There is so much happening in South Africa since anti-immigrant riots broke out last month that I can’t possibly keep up with all the news. This story, however, was an eyecatcher. Seems that Somalis are migrating to a camp near Cape Town enticed by rumors of possible resettlement by the UN to a first world country.
Conditions deteriorated and they were told that resettlement was likely not an option so many said they would jump into the sea and kill themselves.
Residents of Soetwater Camp, a shelter on the outskirts of Cape Town, have threatened to commit suicide in an attempt to draw attention to dire conditions in the camp and a growing feeling of neglect and inaction at the hands of authorities and aid agencies.
Soetwater, 30 km south of Cape Town, has become home to over 4,000 foreign nationals displaced by South Africa’s recent wave of xenophobic violence. Local media reported that about 100 people, mainly Somali nationals unhappy with their treatment at Soetwater Camp, had threatened to walk into the sea to drown themselves and said four people were already feared dead.
But according to the South African National Sea Rescue Institute (NSRI), which had deployed three boats to search the waters on June 8, the rumors proved false.
Turns out they didn’t. But, here is the rest of the story. A UN official concludes that the Somalis are just trying to get attention. No, you don’t say.
In a statement released on June 8 by the Treatment Action Campaign (TAC), a South African activist group, called for the immediate closing of the Soetwater Camp where “a tradgedy was unfolding” because the settlement fell far “below international humanitarian standards.”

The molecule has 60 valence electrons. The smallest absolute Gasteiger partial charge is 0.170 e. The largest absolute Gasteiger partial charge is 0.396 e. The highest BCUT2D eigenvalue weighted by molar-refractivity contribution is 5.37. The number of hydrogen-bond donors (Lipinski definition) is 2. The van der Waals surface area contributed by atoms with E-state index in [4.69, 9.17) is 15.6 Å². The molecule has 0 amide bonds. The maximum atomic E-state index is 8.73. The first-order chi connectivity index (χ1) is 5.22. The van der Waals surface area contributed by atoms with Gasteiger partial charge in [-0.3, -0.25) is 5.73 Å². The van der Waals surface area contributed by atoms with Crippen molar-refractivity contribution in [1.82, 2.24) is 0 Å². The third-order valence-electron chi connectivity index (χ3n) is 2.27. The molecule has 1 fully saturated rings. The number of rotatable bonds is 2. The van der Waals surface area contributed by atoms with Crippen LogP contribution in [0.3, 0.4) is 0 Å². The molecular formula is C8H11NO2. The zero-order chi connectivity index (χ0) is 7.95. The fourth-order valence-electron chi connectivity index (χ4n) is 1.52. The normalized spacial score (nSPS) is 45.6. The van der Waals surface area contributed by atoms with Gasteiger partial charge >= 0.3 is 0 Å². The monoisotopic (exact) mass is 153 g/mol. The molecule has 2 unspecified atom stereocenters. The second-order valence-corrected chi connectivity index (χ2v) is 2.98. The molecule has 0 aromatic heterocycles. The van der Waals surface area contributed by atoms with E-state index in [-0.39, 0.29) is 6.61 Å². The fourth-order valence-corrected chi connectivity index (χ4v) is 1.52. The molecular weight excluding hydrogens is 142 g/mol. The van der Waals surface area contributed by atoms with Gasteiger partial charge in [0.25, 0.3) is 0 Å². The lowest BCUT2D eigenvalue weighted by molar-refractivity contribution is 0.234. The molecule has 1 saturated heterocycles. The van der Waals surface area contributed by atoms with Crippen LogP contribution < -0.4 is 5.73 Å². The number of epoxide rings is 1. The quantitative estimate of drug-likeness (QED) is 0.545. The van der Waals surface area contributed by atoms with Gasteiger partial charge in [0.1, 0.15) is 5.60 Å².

“There is enormous dissatisfaction at the camp. The conditions are awful: it is cold and insufficiently sheltered – Both the [Western Cape] province and civil society have condemned these camps,” the statement said.
A meeting with UN officials on June 7 at the camp reportedly fueled the incident. “Displaced refugees had several meetings with a representative of the United Nations at the TAC and AIDS Law Project offices in Cape Town. One of these meetings broke down. Unconfirmed reports indicate that the latest crisis is a consequence of this,” the TAC statement said.
According to Yusuf Hassan Abdi, spokesman for the UN High Commission For Refugees (UNHCR), a “rumor had gone round that the UN would start registering people for resettlement in a third country – like the United States, UK, Australia or Canada.”
This was a “major pull factor,” drawing large numbers of Somali refugees to Soetwater. Abdi estimated that the camp now accommodated some 1,800 Somali’s.
But, Abdi said, given recent events and “the large number of refugees and asylum seekers affected, resettlement can not be a priority at this point in time.” He added: “There was no attempted suicide at all – they [the Somalis] used this to get attention.”
For new readers, we have resettled over 80,000 Somalis in the US in recent years. Don’t be surprised if the State Department ultimately says, what’s a few more!